I love sweet and sour anything, and when you can get this fabulous flavor in a crock-pot/ slow cooker meal and it's good for you too - well, make this recipe soon.
Pineapple is loaded with vitamins and minerals. The obvious benefits of pineapple are all the vitamins and minerals the fruit is loaded with. Its nutrients include calcium, potassium, fiber, and vitamin C. In addition it is low in fat and cholesterol.
Pineapple strengthens bones because they are rich in manganese, a trace mineral that is needed for your body to build bone and connective tissues.
Pineapple is Good for Colds and Coughs as the Bromelain, which is found in pineapples, has been found to help suppress coughs and loosen mucus.
The benefits of pineapple can be achieved through eating fresh, canned, or frozen pineapple or by drinking its juice.
* 2 pounds boneless pork, cut into 1" chunks
* 2 teaspoons smoked paprika
* 1 teaspoon salt
* 1/4 teaspoon white pepper
* 2 tablespoons olive oil
* 1 tart cooking apple (Granny Smith) or any cooking apple)
* 2 onions, sliced
* 2 green bell peppers, cut into chunks
* 16 ounce bag baby carrots
* (13 ounce) fresh or 2 cans pineapple chunks
* a handful of Raisin
* 1/2 cup of shredded coconut
* 1/3 cup vinegar
* 1/4 cup sugar
* 3 tablespoons cornstarch
* 1 tablespoon soy sauce
* 1/2 cup reserved pineapple juice
Serve over rice or couscous
Sprinkle pork with paprika, salt, and pepper. In heavy skillet heat olive oil and brown pork, stirring frequently, for about 4-5 minutes. Place onions, peppers, and carrots in 4-5 quart slow cooker and top with pork. Drain pineapple and reserve 1-1/2 cups juice. Pour 1 cup juice into crockpot and reserve 1/2 cup juice and the pineapple chunks. Cover and cook on low for 8-9 hours until vegetables and pork are cooked. In small bowl, combine vinegar, sugar, cornstarch, soy sauce, and 1/2 cup pineapple juice; mix well. Stir into crockpot along with pineapple chunks. Cook on high for 10-15 minutes until sauce is thickened.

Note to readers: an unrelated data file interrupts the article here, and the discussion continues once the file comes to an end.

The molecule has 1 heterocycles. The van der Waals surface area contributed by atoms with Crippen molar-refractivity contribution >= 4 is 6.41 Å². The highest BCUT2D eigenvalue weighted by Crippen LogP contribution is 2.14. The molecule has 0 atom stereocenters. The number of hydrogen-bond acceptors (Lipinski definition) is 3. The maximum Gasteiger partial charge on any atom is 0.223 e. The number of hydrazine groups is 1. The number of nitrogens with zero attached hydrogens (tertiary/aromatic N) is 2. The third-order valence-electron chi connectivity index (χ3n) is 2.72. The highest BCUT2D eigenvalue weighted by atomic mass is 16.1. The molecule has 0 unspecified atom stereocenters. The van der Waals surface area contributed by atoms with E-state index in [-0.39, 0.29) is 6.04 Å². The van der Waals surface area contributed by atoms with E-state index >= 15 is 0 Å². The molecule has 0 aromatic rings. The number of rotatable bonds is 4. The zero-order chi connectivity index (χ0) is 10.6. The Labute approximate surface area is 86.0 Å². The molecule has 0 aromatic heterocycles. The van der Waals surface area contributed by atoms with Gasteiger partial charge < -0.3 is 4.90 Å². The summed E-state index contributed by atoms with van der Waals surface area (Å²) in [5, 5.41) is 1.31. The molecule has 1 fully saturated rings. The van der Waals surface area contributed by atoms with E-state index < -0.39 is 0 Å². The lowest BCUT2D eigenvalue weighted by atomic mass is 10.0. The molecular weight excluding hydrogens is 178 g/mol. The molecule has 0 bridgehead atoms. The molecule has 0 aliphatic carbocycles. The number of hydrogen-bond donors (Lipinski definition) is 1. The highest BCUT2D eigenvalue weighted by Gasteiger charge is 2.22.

Serve over rice or couscous.
Fat: 15 grams
Sodium: 400 mg
Vitamin A: 55% DV
Vitamin C: 80% DV
Thiamin: 120% DV
Special Diet: Low Fat, High Protein, Low Calorie
Category: Slow Cooker!
Submitted By: OK In Health
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Description: Cherries can be sweet or sour, red or black. My favorite varieties are the big black ones. We used to enjoy “Bing” cherries I commonly now see a variety called “Lapins”. Cherries contain anthocyanins, the red pigment in berries. Cherry anthocyanins have been shown to reduce pain and inflammation. Anthocyanins are also potent antioxidants. In addition, they appear to significantly lower blood levels of cholesterol and triglycerides. Cherries are considered a warm food and are great for increasing circulation. They make an excellent detoxifying food, helping the body eliminate uric acid and cleanse the kidneys. They contain ellagic acid, an anticancer compound. So, not only do they taste fabulous, they are also very healthy. A word of caution, cherries are considered to be part of the “”Dirty Dozen” when it comes to fruits and vegetables that have been found to contain the highest levels of pesticide residues. So, it is vitally important to choose only organically grown cherries. They may be considerably more expensive, but your health is worth every extra penny you spend.
Fresh cherries are best stored in a bag in the fruit drawer of your refrigerator. They can also be pitted and frozen into serving sized portions.